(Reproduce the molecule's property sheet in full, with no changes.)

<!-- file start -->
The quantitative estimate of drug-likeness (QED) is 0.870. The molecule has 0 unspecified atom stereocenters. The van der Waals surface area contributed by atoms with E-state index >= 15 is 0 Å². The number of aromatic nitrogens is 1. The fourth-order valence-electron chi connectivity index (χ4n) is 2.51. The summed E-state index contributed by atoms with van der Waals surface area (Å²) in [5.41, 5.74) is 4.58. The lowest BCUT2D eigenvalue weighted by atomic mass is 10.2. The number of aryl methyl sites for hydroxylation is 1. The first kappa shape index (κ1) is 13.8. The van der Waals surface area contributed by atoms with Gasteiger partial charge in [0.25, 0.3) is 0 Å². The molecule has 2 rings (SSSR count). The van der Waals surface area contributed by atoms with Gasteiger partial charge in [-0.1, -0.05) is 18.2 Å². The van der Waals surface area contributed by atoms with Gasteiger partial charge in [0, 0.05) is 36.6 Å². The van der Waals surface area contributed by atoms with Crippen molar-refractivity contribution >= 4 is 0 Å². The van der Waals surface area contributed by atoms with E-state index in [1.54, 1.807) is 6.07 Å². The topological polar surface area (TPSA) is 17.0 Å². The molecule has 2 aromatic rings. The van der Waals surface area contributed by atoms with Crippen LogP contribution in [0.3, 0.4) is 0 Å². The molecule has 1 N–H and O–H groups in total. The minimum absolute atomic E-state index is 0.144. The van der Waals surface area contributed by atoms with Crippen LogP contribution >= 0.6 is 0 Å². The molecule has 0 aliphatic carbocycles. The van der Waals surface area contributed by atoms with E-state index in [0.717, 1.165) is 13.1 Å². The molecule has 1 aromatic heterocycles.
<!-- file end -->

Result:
The quantitative estimate of drug-likeness (QED) is 0.870. The molecule has 0 unspecified atom stereocenters. The van der Waals surface area contributed by atoms with E-state index >= 15 is 0 Å². The number of aromatic nitrogens is 1. The fourth-order valence-electron chi connectivity index (χ4n) is 2.51. The summed E-state index contributed by atoms with van der Waals surface area (Å²) in [5.41, 5.74) is 4.58. The lowest BCUT2D eigenvalue weighted by atomic mass is 10.2. The number of aryl methyl sites for hydroxylation is 1. The first kappa shape index (κ1) is 13.8. The van der Waals surface area contributed by atoms with Gasteiger partial charge in [0.25, 0.3) is 0 Å². The molecule has 2 rings (SSSR count). The van der Waals surface area contributed by atoms with Gasteiger partial charge in [-0.1, -0.05) is 18.2 Å². The van der Waals surface area contributed by atoms with Gasteiger partial charge in [0, 0.05) is 36.6 Å². The van der Waals surface area contributed by atoms with Crippen molar-refractivity contribution >= 4 is 0 Å². The van der Waals surface area contributed by atoms with E-state index in [1.54, 1.807) is 6.07 Å². The topological polar surface area (TPSA) is 17.0 Å². The molecule has 2 aromatic rings. The van der Waals surface area contributed by atoms with Crippen LogP contribution in [0.3, 0.4) is 0 Å². The molecule has 1 N–H and O–H groups in total. The minimum absolute atomic E-state index is 0.144. The van der Waals surface area contributed by atoms with Crippen LogP contribution >= 0.6 is 0 Å². The molecule has 0 aliphatic carbocycles. The van der Waals surface area contributed by atoms with E-state index in [0.717, 1.165) is 13.1 Å². The molecule has 1 aromatic heterocycles.